Zochem, division of Hudson Bay Mining and Smelting Co. Ltd. v. Communications, Energy and Paperworkers union of Canada, Local 591 G (Harvey Grievance)  O.L.A.A. No. 466
A worker performing shipping duties (Harvey) was dismissed after two incidents involving harassing behaviour towards his supervisor.
In the first incident, Harvey responded to legitimate criticism about his work performance by raising his voice, slamming his hard hat against a filing cabinet and stamping his foot against a piece of wood, crushing it. The supervisor told him to seek Union representation. When the supervisor followed up on this directive, the worker rushed towards him, jumping over a barrier and yelling profanities.
The second occurred five hours later, when the supervisor met with the worker and the union representative in a disciplinary meeting. In this meeting, the worker was advised that he was being suspended indefinitely for that morning's bout of insubordination. The worker's anger escalated and he began to denigrate the supervisor's ability to perform shipping duties. Following the meeting, on the walkway outside the supervisor's office, the worker picked up a six-foot metal bar, turned around and marched back towards the supervisor's office. The supervisor, who was watching from the window, became alarmed. The Union representative intervened, gesturing for the worker to stop and telling him to think about his kids. The worker dropped the bar, but continued to walk towards the office where the supervisor returned to his desk, intimidated. The worker starred in through the window for a number of seconds but the supervisor kept his eyes on the desk, in order not to provoke him. At a follow-up disciplinary meeting, the worker apologized for his insubordination but justified his actions. He was dismissed.
- Do employers have a heightened responsibility to protect workers from violence and violence in the workplace in the wake of Bill 168?
- Did the harassment amount to violence or the threat of violence?
- If termination was too severe, what discipline would be appropriate?
- The arbitrator agreed : "I agree with Counsel for the employer that it is important to take into account in the process of weighing all the factors the heightened awareness and expectation in society today that employers will take the appropriate steps to protect all their workers from violence or threats of violence in the workplace and to promote a safe working environment. This expectation has recently become public policy through the protection for workers from workplace violence, threats of violence, harassment and intimidation by imposing on the employers the legal duty to develop policy and programs to control the risks of such conduct" (36).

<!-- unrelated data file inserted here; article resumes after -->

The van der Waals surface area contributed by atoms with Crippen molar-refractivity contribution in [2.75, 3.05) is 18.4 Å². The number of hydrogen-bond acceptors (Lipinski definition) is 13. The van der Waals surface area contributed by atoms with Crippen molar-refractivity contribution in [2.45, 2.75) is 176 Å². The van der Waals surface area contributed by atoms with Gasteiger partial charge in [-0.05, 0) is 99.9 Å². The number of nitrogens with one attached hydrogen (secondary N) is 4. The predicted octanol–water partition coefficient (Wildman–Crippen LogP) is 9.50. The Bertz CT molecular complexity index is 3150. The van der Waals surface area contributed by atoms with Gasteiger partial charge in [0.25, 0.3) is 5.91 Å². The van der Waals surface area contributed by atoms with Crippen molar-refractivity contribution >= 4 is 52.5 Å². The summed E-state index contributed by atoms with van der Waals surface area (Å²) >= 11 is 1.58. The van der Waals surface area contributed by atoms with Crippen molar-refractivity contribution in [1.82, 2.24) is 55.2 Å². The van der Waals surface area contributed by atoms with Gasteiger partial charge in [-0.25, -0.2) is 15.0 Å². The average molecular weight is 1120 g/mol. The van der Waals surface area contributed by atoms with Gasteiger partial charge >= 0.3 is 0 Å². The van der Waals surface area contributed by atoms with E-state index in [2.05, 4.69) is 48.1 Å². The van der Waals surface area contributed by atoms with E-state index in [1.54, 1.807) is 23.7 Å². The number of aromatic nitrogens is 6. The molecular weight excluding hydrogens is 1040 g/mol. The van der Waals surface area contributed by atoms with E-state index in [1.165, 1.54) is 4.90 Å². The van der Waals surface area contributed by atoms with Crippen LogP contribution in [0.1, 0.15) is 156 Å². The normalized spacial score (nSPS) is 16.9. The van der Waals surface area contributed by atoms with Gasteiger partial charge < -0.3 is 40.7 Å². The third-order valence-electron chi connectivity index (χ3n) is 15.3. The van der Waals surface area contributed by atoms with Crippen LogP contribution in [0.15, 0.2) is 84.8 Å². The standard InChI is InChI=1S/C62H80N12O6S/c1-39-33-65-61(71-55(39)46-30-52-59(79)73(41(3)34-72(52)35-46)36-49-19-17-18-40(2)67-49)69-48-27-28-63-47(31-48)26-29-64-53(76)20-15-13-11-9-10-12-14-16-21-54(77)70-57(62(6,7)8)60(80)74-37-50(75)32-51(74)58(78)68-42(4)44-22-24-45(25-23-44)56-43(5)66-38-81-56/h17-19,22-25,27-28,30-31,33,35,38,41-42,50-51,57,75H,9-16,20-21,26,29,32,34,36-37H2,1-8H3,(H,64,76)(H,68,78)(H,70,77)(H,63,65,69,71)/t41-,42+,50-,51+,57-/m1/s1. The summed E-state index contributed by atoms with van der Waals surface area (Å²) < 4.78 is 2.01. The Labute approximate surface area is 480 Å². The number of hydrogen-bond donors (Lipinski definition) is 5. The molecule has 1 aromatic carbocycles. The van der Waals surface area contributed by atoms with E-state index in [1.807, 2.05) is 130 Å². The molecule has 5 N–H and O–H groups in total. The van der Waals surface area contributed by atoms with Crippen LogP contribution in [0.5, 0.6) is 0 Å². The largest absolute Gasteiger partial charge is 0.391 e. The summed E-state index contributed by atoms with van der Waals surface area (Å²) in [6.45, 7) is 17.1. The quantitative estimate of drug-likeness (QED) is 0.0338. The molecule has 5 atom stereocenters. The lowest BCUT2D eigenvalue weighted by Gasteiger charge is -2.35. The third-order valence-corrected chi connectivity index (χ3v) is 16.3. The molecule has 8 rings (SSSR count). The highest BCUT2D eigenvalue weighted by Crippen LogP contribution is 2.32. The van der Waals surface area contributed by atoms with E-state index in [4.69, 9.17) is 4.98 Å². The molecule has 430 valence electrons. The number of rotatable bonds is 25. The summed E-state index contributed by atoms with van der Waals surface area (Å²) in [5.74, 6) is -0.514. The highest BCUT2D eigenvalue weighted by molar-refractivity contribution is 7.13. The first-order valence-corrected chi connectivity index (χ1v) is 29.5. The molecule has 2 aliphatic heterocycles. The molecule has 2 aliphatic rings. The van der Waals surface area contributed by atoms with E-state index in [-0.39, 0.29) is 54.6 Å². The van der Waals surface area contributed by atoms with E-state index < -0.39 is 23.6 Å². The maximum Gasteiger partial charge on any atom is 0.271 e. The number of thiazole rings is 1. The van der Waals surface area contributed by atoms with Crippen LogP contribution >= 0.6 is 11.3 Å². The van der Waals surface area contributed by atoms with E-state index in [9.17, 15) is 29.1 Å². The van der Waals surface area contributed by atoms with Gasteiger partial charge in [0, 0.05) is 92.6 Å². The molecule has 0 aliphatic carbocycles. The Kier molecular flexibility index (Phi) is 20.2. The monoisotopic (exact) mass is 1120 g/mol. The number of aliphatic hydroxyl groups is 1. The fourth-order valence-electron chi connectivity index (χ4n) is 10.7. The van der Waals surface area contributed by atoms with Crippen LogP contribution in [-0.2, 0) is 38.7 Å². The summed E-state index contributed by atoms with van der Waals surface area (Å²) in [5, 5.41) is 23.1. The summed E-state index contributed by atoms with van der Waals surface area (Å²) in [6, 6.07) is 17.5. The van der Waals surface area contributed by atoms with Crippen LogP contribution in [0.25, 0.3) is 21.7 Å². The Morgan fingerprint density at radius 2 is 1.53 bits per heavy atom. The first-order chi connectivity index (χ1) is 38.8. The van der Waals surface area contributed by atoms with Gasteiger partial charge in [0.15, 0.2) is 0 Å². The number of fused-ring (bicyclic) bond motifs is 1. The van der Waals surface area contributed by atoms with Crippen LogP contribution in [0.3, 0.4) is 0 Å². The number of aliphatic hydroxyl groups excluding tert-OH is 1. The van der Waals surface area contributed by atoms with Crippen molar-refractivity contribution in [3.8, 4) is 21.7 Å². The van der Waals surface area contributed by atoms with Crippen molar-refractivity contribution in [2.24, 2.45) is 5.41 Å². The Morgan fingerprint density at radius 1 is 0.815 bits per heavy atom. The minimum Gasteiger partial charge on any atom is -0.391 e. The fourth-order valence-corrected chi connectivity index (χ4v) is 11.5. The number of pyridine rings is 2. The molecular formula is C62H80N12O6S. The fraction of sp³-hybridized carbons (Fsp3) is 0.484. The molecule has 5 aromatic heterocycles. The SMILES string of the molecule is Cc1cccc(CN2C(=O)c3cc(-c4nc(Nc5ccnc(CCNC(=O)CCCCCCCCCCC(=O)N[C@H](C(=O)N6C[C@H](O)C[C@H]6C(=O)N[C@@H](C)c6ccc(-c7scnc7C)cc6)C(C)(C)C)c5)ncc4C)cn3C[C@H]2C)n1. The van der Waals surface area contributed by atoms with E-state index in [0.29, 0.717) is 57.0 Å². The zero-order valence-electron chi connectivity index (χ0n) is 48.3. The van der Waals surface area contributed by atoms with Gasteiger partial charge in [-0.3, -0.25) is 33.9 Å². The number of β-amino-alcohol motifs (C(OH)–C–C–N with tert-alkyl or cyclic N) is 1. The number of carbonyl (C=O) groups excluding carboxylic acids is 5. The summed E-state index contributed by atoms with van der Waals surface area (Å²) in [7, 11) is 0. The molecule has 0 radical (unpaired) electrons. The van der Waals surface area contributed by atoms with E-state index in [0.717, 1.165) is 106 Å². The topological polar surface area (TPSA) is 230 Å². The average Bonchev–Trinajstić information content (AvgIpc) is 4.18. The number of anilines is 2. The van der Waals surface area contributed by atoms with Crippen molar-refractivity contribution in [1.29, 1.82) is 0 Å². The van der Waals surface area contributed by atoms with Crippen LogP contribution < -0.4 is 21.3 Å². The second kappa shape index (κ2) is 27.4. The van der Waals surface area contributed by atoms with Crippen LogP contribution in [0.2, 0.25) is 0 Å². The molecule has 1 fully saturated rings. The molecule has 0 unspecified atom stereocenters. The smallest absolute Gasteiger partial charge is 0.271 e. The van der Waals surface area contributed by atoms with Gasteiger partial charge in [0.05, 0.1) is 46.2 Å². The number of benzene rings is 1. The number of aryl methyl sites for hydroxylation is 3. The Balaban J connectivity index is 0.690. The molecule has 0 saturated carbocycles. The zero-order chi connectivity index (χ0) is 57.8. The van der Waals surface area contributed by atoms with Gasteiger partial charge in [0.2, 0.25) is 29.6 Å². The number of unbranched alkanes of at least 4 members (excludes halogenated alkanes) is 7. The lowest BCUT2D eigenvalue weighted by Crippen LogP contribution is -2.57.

- The Arbitrator ruled that the worker had engaged in "angry, abusive and intimidating behaviour" which escalated over time and culminated in conduct that was implicitly violent and threatening. This insubordination was inappropriate and warranted discipline; even the first incident should have resulted in suspension. However, the overall conduct did not amount to violence (defined as physical contact) or to a direct threat of violence (an utterance of threatening words). Thanks to the intervention of the union representative, "the potential danger of physical harm to Crichlow never got to the point where Crichlow needed to take immediate protective action. These circumstances do not negate the seriousness of the grievor's misconduct but they do not elevate it to circumstances involving the actual used of a weapon where harm was caused or where there was a clear and present threat of immediate harm with a weapon against a supervisor or worker" (34). In other works, "the totality of the conduct here is serious but does not involve physical violence or the immediate threat of physical harm" (page 37).
- For this and other reasons (mitigating factors such as his 16 years of service and clean disciplinary record), the penalty of dismissal was reversed and replaced with that of an unpaid suspension and a conditional return to work. Before coming back to work, the worker was ordered to participate in an anger management program and to write a sincere apology to his supervisor. In the event that the worker participated in "threatening or violent behaviour" upon his return to work, he would be immediately terminated and would have no recourse to arbitration (except to argue the facts).